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If we have 2 contracts on the same site can we file liens using the 2nd contracts Last Day Worked for Receivables Outstanding on the 1st contract?

OhioMechanics LienRight to Lien

We have a job site where there are 2 buildings and separate contracts were written to us for each. We finished work on the first contract and have yet to be 100% funded. Our last day worked on that contract work now is past the time frame to file a lien. However, we still have days remaining from our last day worked on the second building. Since it's the same job site, can we still file using the 2nd contracts last day worked?

1 reply

Mar 19, 2019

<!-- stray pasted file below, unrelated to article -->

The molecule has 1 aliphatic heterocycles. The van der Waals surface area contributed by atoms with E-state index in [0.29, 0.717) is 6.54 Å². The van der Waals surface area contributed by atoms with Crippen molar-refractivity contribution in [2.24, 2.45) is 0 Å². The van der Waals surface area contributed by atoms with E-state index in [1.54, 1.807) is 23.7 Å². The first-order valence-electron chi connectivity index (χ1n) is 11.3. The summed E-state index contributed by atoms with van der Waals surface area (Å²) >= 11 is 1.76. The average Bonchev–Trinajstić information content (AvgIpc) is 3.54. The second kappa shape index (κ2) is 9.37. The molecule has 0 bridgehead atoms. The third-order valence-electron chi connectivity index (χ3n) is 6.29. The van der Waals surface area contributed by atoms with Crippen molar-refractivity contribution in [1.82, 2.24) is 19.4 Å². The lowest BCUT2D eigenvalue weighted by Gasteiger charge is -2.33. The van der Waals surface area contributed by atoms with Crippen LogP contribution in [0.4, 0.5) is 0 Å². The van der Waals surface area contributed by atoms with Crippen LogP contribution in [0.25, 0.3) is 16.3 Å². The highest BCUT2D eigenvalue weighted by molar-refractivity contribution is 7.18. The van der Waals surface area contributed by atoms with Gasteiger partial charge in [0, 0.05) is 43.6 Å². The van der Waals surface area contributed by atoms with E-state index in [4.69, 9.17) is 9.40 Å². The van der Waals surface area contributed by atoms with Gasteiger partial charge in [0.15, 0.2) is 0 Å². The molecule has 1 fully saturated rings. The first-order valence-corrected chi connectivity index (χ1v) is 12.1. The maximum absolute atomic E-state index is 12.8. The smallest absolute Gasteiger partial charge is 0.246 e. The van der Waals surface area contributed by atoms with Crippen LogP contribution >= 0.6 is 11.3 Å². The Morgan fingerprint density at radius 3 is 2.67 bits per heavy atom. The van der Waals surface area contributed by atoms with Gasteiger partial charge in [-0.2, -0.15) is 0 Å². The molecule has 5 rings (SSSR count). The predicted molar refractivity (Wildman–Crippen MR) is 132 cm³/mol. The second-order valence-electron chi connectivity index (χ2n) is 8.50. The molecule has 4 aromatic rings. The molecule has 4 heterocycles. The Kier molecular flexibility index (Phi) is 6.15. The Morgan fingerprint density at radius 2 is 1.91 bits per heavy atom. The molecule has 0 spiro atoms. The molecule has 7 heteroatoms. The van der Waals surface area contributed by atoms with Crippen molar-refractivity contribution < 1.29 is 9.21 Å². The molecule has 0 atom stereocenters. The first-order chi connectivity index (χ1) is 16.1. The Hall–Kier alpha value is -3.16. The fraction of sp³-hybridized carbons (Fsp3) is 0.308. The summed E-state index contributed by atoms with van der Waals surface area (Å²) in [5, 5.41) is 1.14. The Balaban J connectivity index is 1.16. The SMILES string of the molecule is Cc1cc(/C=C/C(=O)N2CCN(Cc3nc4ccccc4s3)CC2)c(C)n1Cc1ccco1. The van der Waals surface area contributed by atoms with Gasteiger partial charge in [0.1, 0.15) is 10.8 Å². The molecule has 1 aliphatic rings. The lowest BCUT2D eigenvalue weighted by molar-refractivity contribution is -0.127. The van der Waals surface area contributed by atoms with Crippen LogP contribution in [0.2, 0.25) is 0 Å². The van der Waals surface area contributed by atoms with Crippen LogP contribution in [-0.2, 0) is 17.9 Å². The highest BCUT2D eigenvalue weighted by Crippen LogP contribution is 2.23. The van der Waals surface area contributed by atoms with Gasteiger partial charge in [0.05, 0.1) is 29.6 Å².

That's an interesting question, and I'm sorry to hear you've been going unpaid. First and foremost - the safest option when it comes to calculating mechanics lien deadlines is to play the deadlines conservatively. In order to be certain that all work will be protected when a claimant provides work under multiple contracts, it's generally a good idea to treat the contracts as if two separate liens would be necessary. While one lien against one property for work done under multiple contracts could be appropriate at times, this should probably be treated as the exception to the rule - especially when the contracts will be wrapping up at different times. Looking to the Ohio mechanics lien statute doesn't prove much clarity for the situation described above since lien statutes can't anticipate every situation. However, based on the definitions and verbiage used in the statute, a claimant might have a colorable argument that their deadline to lien should be based on their last overall furnishing to the project and that the fact that work is performed under separate agreements shouldn't affect the deadine to lien. § 1311.02 of the Ohio lien statute establishes who may file a lien in Ohio. It states that the following parties will have the right to lien: those who perform work "by virtue of a contract" with the owner will have the right to lien, as well as "every person who as a subcontractor, laborer, or material supplier, performs any labor or work or furnishes any material to an original contractor or any subcontractor, in carrying forward, performing, or completing any improvement". While that doesn't provide all that much help, it does appear that the claims of a sub or supplier are tied more closely to the overall improvement than to the contract itself (more on that in a bit). Next, let's look to § 1311.06 which sets some guidelines for filing. Under § 1311.06(A), a claimant must include in their claim "the first and last dates that the lien claimant performed any labor or work or furnished any material to the improvement giving rise to his lien." Again, it appears that the lien claim is tied to the claimant's overall work at the improvement rather than to the contract under which that work is performed. Section § 1311.06(B)(3) sets the timeframe for a mechanics lien filing on property that's non-residential and non-oil and gas related. It states that such a lien must be filed: "within seventy-five days from the date on which the last of the labor or work was performed or material was furnished by the person claiming the lien." That section does not provide too much clarity for a situation where work is being provided under 2 separate contracts. But, it might be read as stating the deadline runs from the claimant's overall last furnishing of work for the project, and that the timeframe doesn't tie directly to the last furnishing under a specific contract. § 1311.08 of the Ohio lien statute discusses lien filings when work is performed on multiple buildings on one lot or on contiguous lots, but it too does not discuss a situation where the work is being performed under multiple contracts. Under that section, when work is performed on separate buildings on the same lot or upon contiguous or adjacent lots under the same overall prime contract, one lien will attach to all of the related lots where work was furnished - and multiple claims won't be necessary simply because work is performed on separate buildings. But that refers to the amount of land which is secured by a lien - and it does not discuss what amounts will be subject to a specific lien or what happens when work is being furnished under multiple contracts. Finally, one signifier which might provide some help here might be to look at the project's Notice(s) of Commencement. If one Notice of Commencement has been filed for all work being performed on the multiple buildings, that might stand to signify the buildings are considered one overall "improvement" - which, a claimant could reason, might mean only one lien claim would be required. Where multiple Notices of Commencement have been filed, separating the work to be performed on the different buildings, that might indicate that the buildings are two different improvements - and having two separate contracts might create two separate lien deadlines. Finally, it's important to remember that it's not necessarily a black and white issue, and that arguments could be made on either side. Typically, mechanics lien disputes don't actually make it to the point where a lien is determined to be valid or invalid - that really on happens when a lien is challenged via legal action or unless the lien must be enforced. So, unless and until a court puts eyes on the lien, arguments over the ultimate validity or invalidity might be moot. And, when a lien filing takes place, claimants often find that they have the opportunity to discuss and negotiate payment with the owner prior to official action becoming necessary. But, as mentioned at the start of this (admittedly longwinded) answer, the safest way to proceed when making payment claims under multiple contracts may be to advance with separate lien claims. As a final note - keep in mind that, in many situations, the mere threat of a lien claim can work to compel payment regardless of whether a claimant could or would file a lien claim. That idea is discussed here: What is a Notice of Intent to Lien? For more on Ohio liens, this resource should be valuable: Ohio Lien & Notice FAQs.